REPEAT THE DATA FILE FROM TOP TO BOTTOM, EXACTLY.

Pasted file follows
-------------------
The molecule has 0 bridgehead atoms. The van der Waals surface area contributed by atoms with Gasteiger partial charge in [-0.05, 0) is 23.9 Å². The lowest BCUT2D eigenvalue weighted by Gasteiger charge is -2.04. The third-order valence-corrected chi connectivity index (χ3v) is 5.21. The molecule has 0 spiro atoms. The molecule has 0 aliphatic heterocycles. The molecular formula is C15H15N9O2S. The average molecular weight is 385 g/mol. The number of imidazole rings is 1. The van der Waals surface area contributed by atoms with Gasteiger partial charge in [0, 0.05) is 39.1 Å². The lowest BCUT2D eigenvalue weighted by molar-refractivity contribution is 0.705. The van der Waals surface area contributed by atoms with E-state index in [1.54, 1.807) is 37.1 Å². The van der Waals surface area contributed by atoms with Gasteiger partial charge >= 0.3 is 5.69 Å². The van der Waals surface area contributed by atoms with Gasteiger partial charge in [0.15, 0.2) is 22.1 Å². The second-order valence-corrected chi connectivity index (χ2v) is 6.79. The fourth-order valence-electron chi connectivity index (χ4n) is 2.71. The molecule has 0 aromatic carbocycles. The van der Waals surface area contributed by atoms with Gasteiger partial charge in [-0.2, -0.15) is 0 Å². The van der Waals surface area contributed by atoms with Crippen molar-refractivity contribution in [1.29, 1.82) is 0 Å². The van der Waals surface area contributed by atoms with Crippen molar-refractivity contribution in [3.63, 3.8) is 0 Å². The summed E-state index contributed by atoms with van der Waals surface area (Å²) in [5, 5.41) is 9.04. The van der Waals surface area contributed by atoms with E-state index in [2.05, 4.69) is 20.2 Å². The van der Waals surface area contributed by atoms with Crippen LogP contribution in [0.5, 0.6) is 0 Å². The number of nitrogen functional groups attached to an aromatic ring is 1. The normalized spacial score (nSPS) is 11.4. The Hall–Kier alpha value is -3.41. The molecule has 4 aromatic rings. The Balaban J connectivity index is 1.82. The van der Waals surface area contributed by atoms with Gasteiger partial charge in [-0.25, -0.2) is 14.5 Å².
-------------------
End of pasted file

The molecule has 0 bridgehead atoms. The van der Waals surface area contributed by atoms with Gasteiger partial charge in [-0.05, 0) is 23.9 Å². The lowest BCUT2D eigenvalue weighted by Gasteiger charge is -2.04. The third-order valence-corrected chi connectivity index (χ3v) is 5.21. The molecule has 0 spiro atoms. The molecule has 0 aliphatic heterocycles. The molecular formula is C15H15N9O2S. The average molecular weight is 385 g/mol. The number of imidazole rings is 1. The van der Waals surface area contributed by atoms with Gasteiger partial charge in [0, 0.05) is 39.1 Å². The lowest BCUT2D eigenvalue weighted by molar-refractivity contribution is 0.705. The van der Waals surface area contributed by atoms with E-state index in [1.54, 1.807) is 37.1 Å². The van der Waals surface area contributed by atoms with Gasteiger partial charge >= 0.3 is 5.69 Å². The van der Waals surface area contributed by atoms with Gasteiger partial charge in [0.15, 0.2) is 22.1 Å². The second-order valence-corrected chi connectivity index (χ2v) is 6.79. The fourth-order valence-electron chi connectivity index (χ4n) is 2.71. The molecule has 0 aromatic carbocycles. The van der Waals surface area contributed by atoms with Gasteiger partial charge in [-0.2, -0.15) is 0 Å². The van der Waals surface area contributed by atoms with Crippen molar-refractivity contribution in [1.29, 1.82) is 0 Å². The van der Waals surface area contributed by atoms with Crippen molar-refractivity contribution in [3.63, 3.8) is 0 Å². The summed E-state index contributed by atoms with van der Waals surface area (Å²) in [5, 5.41) is 9.04. The van der Waals surface area contributed by atoms with E-state index in [2.05, 4.69) is 20.2 Å². The van der Waals surface area contributed by atoms with Crippen LogP contribution in [0.5, 0.6) is 0 Å². The number of nitrogen functional groups attached to an aromatic ring is 1. The normalized spacial score (nSPS) is 11.4. The Hall–Kier alpha value is -3.41. The molecule has 4 aromatic rings. The Balaban J connectivity index is 1.82. The van der Waals surface area contributed by atoms with Gasteiger partial charge in [-0.25, -0.2) is 14.5 Å².